Campgrounds are easy and convenient. They’ve got showers, water spigots and cute little spaces for you to put your tent. And in most campgrounds, electrical hook-ups ensure that your neighbor next door can still watch television in his giant, apartment-sized motor home. But if you want to get away from all that, rent a fire lookout. The lookouts scattered around the Inland Northwest were designed (largely by the Forest Service) to be manned year-round in an effort to scout out forest fires, but today you can reserve them for your viewing pleasure. And man, are the views and landscapes spectacular. You have to be up for the trek, though, as most lookouts have no road access and provide little to nothing to keep you comfortable. Some provide fire and water. Others do not. For a trip that’s close to home (but makes you feel farthest from it) check out the Mount Spokane, Bald Mountain and Castle Butte lookouts. For details visit recreation.gov. (Jordy Byrd)
Splash Pad Pool Party
You don’t need a pool, money or even swimming ability, so long as you have access to a splash pad. Sure, these miniature water parks on pavement were designed for tiny tots, with their colorful buckets, squirt guns and rainbow arches that spray water, but to reiterate, it’s free, and it’s fun. Pack a lunch, hide your booze and play nice with the kiddies. For a complete list of Spokane splash pads visit spokaneparks.org. (Jordy Byrd)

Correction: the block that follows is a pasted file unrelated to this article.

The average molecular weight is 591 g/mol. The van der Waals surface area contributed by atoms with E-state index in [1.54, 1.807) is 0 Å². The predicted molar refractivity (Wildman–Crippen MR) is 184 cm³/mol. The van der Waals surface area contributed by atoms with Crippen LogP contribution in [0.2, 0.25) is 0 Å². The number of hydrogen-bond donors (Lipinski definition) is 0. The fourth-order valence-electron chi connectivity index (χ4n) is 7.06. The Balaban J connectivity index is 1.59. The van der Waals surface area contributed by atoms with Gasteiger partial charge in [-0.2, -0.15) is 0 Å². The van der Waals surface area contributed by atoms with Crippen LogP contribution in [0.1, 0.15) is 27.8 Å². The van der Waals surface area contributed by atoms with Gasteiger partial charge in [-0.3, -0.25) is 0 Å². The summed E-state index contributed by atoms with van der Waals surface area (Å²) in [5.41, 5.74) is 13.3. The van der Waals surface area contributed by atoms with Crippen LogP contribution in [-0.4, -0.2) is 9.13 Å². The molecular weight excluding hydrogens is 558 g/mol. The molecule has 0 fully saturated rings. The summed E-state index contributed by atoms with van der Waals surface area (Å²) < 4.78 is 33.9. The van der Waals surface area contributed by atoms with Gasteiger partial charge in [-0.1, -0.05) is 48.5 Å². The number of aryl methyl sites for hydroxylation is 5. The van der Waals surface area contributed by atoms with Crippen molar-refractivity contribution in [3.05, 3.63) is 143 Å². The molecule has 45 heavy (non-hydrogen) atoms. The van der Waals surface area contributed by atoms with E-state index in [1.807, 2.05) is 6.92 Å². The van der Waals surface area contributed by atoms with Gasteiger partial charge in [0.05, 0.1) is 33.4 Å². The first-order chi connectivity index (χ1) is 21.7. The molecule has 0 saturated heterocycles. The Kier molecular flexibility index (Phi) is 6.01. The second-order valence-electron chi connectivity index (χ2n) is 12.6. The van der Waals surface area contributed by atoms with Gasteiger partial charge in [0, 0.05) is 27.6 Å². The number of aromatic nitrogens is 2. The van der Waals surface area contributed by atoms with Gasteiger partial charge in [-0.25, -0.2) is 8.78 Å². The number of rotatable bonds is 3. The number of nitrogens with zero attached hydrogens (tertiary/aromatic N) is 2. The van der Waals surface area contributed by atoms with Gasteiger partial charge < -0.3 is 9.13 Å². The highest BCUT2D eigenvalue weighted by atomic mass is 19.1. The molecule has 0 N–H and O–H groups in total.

Shakespeare at the Movies
I know what you’re thinking. “Ugh. Shakespeare. Who can understand that gobbledy-thou-and-thee-gook anyway?” Well, fair reader, I can. And I triple-dog dare you to try it on the big screen.
This is High Culture, but experienced the same way you watched Cowboys vs. Aliens: slumped in your seat while slurping a 32-ounce Diet Pepsi and munching on a mountain of popcorn. Best of all, the production is being beamed direct from the Globe Theatre in London — as in an exact replica of the theater that Shakespeare himself helped build 400 years ago. It’s all happening on Thursday, Aug. 18, at 6:30 pm at the Regal NorthTown Mall Stadium 12 Cinemas. Call 489-0570.